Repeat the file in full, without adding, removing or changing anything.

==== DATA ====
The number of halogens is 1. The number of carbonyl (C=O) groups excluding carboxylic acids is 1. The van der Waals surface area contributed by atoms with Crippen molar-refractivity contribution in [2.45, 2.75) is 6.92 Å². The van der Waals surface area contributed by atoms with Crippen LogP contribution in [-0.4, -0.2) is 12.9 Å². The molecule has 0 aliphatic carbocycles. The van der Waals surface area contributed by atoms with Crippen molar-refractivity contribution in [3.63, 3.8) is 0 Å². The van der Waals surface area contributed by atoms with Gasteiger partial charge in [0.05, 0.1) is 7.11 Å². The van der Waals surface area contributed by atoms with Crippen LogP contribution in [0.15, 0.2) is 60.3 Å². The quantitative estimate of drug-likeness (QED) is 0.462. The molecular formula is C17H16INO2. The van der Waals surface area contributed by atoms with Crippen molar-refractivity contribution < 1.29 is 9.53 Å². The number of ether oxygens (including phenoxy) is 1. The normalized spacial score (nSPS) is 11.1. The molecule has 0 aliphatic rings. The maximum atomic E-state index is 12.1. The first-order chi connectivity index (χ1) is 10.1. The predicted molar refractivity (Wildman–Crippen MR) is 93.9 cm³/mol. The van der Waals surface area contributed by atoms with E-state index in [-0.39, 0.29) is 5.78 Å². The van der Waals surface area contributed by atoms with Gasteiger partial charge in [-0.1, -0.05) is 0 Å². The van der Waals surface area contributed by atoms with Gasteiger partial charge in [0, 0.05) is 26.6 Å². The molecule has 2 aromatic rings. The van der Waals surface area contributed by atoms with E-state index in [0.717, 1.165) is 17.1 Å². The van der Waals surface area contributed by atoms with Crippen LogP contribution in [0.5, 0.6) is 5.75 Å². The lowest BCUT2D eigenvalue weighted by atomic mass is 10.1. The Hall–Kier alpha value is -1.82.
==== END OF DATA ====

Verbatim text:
The number of halogens is 1. The number of carbonyl (C=O) groups excluding carboxylic acids is 1. The van der Waals surface area contributed by atoms with Crippen molar-refractivity contribution in [2.45, 2.75) is 6.92 Å². The van der Waals surface area contributed by atoms with Crippen LogP contribution in [-0.4, -0.2) is 12.9 Å². The molecule has 0 aliphatic carbocycles. The van der Waals surface area contributed by atoms with Crippen molar-refractivity contribution in [3.63, 3.8) is 0 Å². The van der Waals surface area contributed by atoms with Gasteiger partial charge in [0.05, 0.1) is 7.11 Å². The van der Waals surface area contributed by atoms with Crippen LogP contribution in [0.15, 0.2) is 60.3 Å². The quantitative estimate of drug-likeness (QED) is 0.462. The molecular formula is C17H16INO2. The van der Waals surface area contributed by atoms with Crippen molar-refractivity contribution < 1.29 is 9.53 Å². The number of ether oxygens (including phenoxy) is 1. The normalized spacial score (nSPS) is 11.1. The molecule has 0 aliphatic rings. The maximum atomic E-state index is 12.1. The first-order chi connectivity index (χ1) is 10.1. The predicted molar refractivity (Wildman–Crippen MR) is 93.9 cm³/mol. The van der Waals surface area contributed by atoms with E-state index in [-0.39, 0.29) is 5.78 Å². The van der Waals surface area contributed by atoms with Gasteiger partial charge in [-0.1, -0.05) is 0 Å². The van der Waals surface area contributed by atoms with Gasteiger partial charge in [0, 0.05) is 26.6 Å². The molecule has 2 aromatic rings. The van der Waals surface area contributed by atoms with E-state index in [0.717, 1.165) is 17.1 Å². The van der Waals surface area contributed by atoms with Crippen LogP contribution in [0.5, 0.6) is 5.75 Å². The lowest BCUT2D eigenvalue weighted by atomic mass is 10.1. The Hall–Kier alpha value is -1.82.